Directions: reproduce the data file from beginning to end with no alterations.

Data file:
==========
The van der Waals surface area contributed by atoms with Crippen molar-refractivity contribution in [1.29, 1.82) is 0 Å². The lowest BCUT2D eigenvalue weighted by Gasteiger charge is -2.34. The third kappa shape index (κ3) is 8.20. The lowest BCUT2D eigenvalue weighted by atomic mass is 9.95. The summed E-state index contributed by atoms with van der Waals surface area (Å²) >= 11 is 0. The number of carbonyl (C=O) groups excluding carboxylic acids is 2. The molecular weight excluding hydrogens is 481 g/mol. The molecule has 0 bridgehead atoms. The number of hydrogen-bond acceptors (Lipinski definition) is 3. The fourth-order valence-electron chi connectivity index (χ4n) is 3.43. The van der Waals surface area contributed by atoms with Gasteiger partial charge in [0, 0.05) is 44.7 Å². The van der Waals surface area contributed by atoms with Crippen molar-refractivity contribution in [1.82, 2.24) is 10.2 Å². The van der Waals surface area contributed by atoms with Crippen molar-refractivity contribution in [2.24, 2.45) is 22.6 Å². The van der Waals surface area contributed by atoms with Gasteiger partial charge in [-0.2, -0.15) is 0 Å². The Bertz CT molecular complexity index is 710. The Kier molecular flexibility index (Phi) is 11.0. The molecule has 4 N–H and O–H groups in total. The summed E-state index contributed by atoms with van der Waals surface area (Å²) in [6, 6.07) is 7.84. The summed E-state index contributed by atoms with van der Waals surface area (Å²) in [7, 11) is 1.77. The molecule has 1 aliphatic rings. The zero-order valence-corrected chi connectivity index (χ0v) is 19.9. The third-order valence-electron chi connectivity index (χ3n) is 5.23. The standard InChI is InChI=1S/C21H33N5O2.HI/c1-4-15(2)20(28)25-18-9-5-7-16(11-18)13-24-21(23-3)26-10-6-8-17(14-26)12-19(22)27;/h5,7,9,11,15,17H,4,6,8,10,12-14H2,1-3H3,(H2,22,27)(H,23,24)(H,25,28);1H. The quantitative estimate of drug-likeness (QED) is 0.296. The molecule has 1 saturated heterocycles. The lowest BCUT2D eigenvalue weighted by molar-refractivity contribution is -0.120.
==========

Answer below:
The van der Waals surface area contributed by atoms with Crippen molar-refractivity contribution in [1.29, 1.82) is 0 Å². The lowest BCUT2D eigenvalue weighted by Gasteiger charge is -2.34. The third kappa shape index (κ3) is 8.20. The lowest BCUT2D eigenvalue weighted by atomic mass is 9.95. The summed E-state index contributed by atoms with van der Waals surface area (Å²) >= 11 is 0. The number of carbonyl (C=O) groups excluding carboxylic acids is 2. The molecular weight excluding hydrogens is 481 g/mol. The molecule has 0 bridgehead atoms. The number of hydrogen-bond acceptors (Lipinski definition) is 3. The fourth-order valence-electron chi connectivity index (χ4n) is 3.43. The van der Waals surface area contributed by atoms with Gasteiger partial charge in [0, 0.05) is 44.7 Å². The van der Waals surface area contributed by atoms with Crippen molar-refractivity contribution in [1.82, 2.24) is 10.2 Å². The van der Waals surface area contributed by atoms with Crippen molar-refractivity contribution in [2.24, 2.45) is 22.6 Å². The van der Waals surface area contributed by atoms with Gasteiger partial charge in [-0.2, -0.15) is 0 Å². The Bertz CT molecular complexity index is 710. The Kier molecular flexibility index (Phi) is 11.0. The molecule has 4 N–H and O–H groups in total. The summed E-state index contributed by atoms with van der Waals surface area (Å²) in [6, 6.07) is 7.84. The summed E-state index contributed by atoms with van der Waals surface area (Å²) in [7, 11) is 1.77. The molecule has 1 aliphatic rings. The zero-order valence-corrected chi connectivity index (χ0v) is 19.9. The third-order valence-electron chi connectivity index (χ3n) is 5.23. The standard InChI is InChI=1S/C21H33N5O2.HI/c1-4-15(2)20(28)25-18-9-5-7-16(11-18)13-24-21(23-3)26-10-6-8-17(14-26)12-19(22)27;/h5,7,9,11,15,17H,4,6,8,10,12-14H2,1-3H3,(H2,22,27)(H,23,24)(H,25,28);1H. The quantitative estimate of drug-likeness (QED) is 0.296. The molecule has 1 saturated heterocycles. The lowest BCUT2D eigenvalue weighted by molar-refractivity contribution is -0.120.